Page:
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Microaggressions Within Families: Experiences of Multiracial People

Authors


524 W. 59th Street, Psychology Department, New York, NY 10019 (knadal@jjay.cuny.edu).

Abstract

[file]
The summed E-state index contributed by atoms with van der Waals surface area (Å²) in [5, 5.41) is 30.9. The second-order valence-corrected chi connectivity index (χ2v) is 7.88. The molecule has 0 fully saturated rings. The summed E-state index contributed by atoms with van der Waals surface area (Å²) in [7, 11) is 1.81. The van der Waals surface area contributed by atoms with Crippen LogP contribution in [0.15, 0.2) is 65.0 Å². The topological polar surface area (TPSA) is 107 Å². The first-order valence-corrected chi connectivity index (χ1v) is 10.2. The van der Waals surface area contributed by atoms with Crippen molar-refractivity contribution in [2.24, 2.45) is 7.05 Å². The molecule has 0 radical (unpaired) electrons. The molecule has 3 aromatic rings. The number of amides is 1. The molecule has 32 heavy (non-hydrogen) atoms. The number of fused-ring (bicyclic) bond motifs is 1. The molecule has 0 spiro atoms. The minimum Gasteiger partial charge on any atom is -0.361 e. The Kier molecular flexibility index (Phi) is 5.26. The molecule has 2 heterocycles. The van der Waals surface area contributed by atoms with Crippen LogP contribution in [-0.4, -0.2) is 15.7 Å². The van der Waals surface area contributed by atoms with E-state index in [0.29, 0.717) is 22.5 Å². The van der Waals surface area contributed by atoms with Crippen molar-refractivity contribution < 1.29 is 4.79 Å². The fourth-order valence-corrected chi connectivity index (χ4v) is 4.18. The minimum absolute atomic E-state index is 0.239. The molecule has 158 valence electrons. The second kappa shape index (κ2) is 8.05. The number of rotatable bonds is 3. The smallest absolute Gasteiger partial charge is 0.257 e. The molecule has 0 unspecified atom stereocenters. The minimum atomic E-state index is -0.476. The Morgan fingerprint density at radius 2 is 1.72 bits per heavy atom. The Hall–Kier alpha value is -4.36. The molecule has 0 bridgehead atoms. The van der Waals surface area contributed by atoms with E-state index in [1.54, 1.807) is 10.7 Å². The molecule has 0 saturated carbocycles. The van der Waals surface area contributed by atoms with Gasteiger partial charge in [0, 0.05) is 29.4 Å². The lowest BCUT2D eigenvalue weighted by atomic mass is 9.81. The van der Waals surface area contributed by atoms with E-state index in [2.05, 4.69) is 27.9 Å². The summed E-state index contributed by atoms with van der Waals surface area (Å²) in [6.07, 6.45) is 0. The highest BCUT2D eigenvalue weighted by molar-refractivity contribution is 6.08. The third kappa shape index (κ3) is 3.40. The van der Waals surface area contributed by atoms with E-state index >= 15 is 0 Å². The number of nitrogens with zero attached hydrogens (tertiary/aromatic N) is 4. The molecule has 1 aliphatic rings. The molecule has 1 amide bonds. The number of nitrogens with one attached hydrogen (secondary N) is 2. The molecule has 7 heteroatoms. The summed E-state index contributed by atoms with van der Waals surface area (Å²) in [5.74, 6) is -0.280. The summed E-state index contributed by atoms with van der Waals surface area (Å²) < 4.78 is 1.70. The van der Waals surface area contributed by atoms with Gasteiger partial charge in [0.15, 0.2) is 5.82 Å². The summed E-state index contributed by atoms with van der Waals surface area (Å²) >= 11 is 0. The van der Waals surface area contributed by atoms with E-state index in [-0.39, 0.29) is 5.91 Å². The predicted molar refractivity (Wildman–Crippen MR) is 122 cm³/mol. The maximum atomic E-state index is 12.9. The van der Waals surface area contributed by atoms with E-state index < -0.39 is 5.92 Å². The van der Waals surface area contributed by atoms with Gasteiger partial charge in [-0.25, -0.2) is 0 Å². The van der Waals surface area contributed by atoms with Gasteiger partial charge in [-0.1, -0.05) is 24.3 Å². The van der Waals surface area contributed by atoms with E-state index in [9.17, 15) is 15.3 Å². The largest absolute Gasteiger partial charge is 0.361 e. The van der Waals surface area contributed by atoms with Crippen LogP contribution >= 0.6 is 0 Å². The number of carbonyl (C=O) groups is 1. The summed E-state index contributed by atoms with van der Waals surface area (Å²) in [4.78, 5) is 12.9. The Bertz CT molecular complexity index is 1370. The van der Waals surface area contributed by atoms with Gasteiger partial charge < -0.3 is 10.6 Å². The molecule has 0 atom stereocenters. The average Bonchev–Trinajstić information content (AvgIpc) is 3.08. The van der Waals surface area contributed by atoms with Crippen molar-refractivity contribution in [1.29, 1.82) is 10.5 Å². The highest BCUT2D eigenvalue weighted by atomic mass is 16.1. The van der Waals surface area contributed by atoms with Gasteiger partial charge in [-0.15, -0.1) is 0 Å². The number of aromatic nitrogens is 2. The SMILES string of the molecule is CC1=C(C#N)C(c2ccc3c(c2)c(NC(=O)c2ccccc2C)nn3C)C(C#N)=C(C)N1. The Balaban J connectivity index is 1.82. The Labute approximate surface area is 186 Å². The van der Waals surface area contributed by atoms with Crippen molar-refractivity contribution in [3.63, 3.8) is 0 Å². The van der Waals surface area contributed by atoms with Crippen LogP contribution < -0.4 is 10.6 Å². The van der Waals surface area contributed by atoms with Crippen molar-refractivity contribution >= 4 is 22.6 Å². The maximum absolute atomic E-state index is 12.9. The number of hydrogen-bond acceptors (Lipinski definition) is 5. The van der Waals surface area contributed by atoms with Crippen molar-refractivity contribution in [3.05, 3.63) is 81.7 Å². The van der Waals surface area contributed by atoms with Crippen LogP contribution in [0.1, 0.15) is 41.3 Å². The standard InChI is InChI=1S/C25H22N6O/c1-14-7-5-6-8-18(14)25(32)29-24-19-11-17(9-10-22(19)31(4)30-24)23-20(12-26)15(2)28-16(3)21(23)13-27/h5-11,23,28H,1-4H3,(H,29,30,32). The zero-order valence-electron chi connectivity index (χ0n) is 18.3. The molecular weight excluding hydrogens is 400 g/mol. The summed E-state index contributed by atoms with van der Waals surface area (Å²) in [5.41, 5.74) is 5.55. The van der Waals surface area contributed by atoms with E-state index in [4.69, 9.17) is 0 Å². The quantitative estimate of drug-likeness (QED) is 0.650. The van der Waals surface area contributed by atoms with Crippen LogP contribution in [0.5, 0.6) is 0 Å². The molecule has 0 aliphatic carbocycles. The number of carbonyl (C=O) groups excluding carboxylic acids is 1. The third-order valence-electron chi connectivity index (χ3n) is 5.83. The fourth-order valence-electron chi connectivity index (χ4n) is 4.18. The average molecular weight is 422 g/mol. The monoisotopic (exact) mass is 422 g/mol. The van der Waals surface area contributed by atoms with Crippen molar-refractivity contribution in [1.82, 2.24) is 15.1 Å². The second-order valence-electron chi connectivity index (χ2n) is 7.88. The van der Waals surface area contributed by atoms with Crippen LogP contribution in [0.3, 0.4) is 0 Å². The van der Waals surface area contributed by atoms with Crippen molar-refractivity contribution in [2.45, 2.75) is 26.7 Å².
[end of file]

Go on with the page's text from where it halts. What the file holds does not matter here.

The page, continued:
This study illustrates the types of multiracial microaggressions, or subtle forms of discrimination toward multiracial people, that transpire in family settings. Utilizing a Consensual Qualitative Research (CQR) Method and a Qualitative Secondary Analysis (QSA), multiracial participants (N = 9) were interviewed in three focus groups to describe the types of microaggressions they encounter in their families. Five domains emerged including (a) isolation within the family, (b) favoritism within the family, (c) questioning of authenticity, (d) denial of multiracial identity and experiences by monoracial family members, and (e) feelings about not learning about family heritage or culture. We discuss how encouraging discussions of race and ethnicity in multiracial families is conducive to promoting healthier identities and well-being for multiracial people.

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